Portrait of Caroline (1768-1821) by James Lonsdale,
painted about the time she became Queen in 1820
The future King George IV was a bigamist in the eyes of many, including his first wife. In 1785 he married Maria Fitzherbert, knowing her Catholicism would disqualify him from assuming the throne.
James Gillray’s political cartoon of the wedding to
Mrs. Fitzherbert, 1787
Ten years later, ridiculously in debt, he agreed to wed a Protestant princess from a German state, the traditional source of Hanoverian brides, hoping that grateful parents and Parliament would increase his allowances. Caroline Amelia Elizabeth of Brunswick-Wolfenbüttel was chosen and ferried with great pomp to England by a fleet of British Navy ships (on one of which sailed Frank Austen.)
James Gillray, The Morning of the Marriage, 1795
The miserable royal union began in 1795. George immediately showed contempt for his bride. Historians have blamed her grooming, her conversation and her taste for German jokes for the failure of their marriage, but the problem was George's legendary irresponsibility and fickleness.
Nine months after the honeymoon Caroline gave birth to the necessary heir, Princess Charlotte Augusta.
Court scandals inspired much newspaper copy and conversation. The Austen girls and their friends would have been particularly interested because the royal honeymoon was spent at Kempshot House, about five miles from Steventon Rectory.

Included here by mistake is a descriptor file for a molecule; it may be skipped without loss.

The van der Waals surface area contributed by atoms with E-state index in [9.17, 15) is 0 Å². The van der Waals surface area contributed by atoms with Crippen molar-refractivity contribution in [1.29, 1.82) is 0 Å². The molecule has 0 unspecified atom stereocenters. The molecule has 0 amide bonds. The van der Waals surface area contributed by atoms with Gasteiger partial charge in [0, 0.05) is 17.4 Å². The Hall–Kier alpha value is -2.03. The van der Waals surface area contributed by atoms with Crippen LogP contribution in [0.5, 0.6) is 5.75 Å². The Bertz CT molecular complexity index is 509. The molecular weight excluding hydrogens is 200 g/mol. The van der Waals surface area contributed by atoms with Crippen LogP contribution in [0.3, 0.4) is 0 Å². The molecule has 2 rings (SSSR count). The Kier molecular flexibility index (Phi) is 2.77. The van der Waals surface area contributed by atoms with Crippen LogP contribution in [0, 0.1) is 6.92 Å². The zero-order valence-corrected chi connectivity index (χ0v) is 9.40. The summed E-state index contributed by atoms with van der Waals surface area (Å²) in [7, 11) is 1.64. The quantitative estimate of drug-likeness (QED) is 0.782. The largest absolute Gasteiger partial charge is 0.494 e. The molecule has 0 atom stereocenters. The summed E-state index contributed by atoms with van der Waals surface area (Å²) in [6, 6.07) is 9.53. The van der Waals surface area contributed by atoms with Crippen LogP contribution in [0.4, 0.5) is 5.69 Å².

George, the Prince of Wales, rented Kempshot House as a Hunting Lodge and spent much time with Mrs. Fitzherbert here before bringing Princess Caroline for their honeymoon.
After the honeymoon fiasco, the Prince let the lease go. Other aristocrats moved in and issued invitations to the Austens for balls and hunting, so the family knew the house well.
James Gillray, “Left with the Baby,”
cartoon sympathetic to the new Princess
Prince George’s treatment of his wife and his daughter provided gossip for the rest of Jane Austen’s life.
Princess Caroline and her rumored Italian lover.
Cartoonists loved to lampoon her fashion and figure as she aged.
“Poor woman, I shall support her as long as I can, because she is a Woman, & because I hate her Husband — but I can hardly forgive her for calling herself ’attached & affectionate” to [the Prince] a Man whom she must detest….If I must give up the Princess, I am resolved at least always to think that she would have been respectable, if the Prince had behaved only tolerably by her at first.”
The feuding couple by Cruickshank
After Jane’s death in 1817 relations between the royal couple deteriorated to new lows. King George IV tried unsuccessfully to bring a suit for divorce and refused to allow Queen Caroline to attend his 1821 coronation, encouraging more hostility from his subjects.
©V&A Images, Victoria and Albert Museum, London.
Read more about this quilt in a post when the quilt was exhibited at the Victoria and Albert Museum in 2010:
Cutting a 12” Block
A - Cut 2 squares 7-1/4”. Cut with 2 diagonal cuts to make 4 triangles.
You need 8 large triangles.
B- Cut 8 squares 3-7/8” Cut each in half with a diagonal cut to make 2 triangles.
You need 16 small triangles.
Caroline’s Choice by Georgann EglinskiSee more about the Royals and the Austens at Kempshot House in a post at the Austen Only blog here:
"Gracious Queen Caroline", china in a case at the Victoria and Albert Museum.